Jerry Kearns’s brand of comic-book-derived painting is deeply eccentric, a bit creepy and an acquired taste. You can’t call it Pop Art, as the term seems too limiting; to quote one of the many written sound effects surging across his images, it’s more like Blam! Art.
His latest show mashes together Westerns and film noir with a generous helping of the Rapture. In many of the scenes, Jesus, portrayed as a gunslinger wearing a crown of thorns, shoots it out with the Devil and his minions, like the Second Coming at the O.K. Corral.
In a couple of instances, this mayhem results in a hail of bullets lacing the canvases as lines of tracer fire accompanied by onomatopoeic ejaculations—kling!, skreeee and b-doom! Kearns’s style borrows from such early-’50s chestnuts as Tales from the Crypt, but while bold outlines and flat colors predominate, Christ’s face is finely rendered, as if it had wandered in from a religious picture hanging over Grandma’s bed. Frozen in the same expression throughout, it resembles a mask collaged onto each composition.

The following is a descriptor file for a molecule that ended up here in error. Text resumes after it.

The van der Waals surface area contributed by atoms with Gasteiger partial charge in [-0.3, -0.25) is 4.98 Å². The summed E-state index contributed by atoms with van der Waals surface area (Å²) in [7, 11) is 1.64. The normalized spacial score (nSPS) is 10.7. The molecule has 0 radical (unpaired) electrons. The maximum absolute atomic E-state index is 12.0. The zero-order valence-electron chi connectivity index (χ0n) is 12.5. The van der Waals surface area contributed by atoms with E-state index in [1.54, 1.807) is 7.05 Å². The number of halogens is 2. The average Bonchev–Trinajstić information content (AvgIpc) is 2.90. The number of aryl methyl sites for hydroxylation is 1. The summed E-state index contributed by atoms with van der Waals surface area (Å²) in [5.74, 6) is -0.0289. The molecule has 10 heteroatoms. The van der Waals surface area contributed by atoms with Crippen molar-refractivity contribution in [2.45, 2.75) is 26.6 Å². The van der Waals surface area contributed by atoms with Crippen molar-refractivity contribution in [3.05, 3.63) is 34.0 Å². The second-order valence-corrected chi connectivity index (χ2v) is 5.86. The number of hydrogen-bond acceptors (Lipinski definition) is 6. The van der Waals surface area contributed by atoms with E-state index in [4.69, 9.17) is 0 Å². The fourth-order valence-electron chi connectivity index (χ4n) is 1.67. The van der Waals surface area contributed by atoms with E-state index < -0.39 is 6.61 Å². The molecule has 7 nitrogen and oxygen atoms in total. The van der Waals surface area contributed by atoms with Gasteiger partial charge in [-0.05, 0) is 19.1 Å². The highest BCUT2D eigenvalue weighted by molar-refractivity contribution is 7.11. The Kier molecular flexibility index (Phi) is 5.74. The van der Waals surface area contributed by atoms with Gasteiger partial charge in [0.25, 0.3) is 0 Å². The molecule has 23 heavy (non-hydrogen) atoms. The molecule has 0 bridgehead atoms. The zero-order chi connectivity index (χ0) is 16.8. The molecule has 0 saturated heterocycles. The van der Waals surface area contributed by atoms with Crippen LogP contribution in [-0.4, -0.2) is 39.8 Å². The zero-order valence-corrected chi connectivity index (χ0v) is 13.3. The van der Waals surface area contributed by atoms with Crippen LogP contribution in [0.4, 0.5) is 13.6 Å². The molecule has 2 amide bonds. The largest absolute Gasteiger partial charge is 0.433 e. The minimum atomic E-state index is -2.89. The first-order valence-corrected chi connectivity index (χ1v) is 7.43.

Kearns’s depictions of a fundamentalist, open-carry America are certainly over-the-top, but his commitment to excess is a goal in and of itself—a thumbing of his nose at art-world insiders most noticeable in a view of Christ’s ascension to Heaven via the Guggenheim rotunda. A fever dream? Indubitably. But also, perhaps, an allegory about the reactionary furor of a hard-pressed segment of the populace, its exploitation by the 1 percent, and the art world’s indifference to the self-dealing of the latter, who, after all, make up the collector class. It’s all very dangerous, Kearns seems to say, and he may have a point.—Howard Halle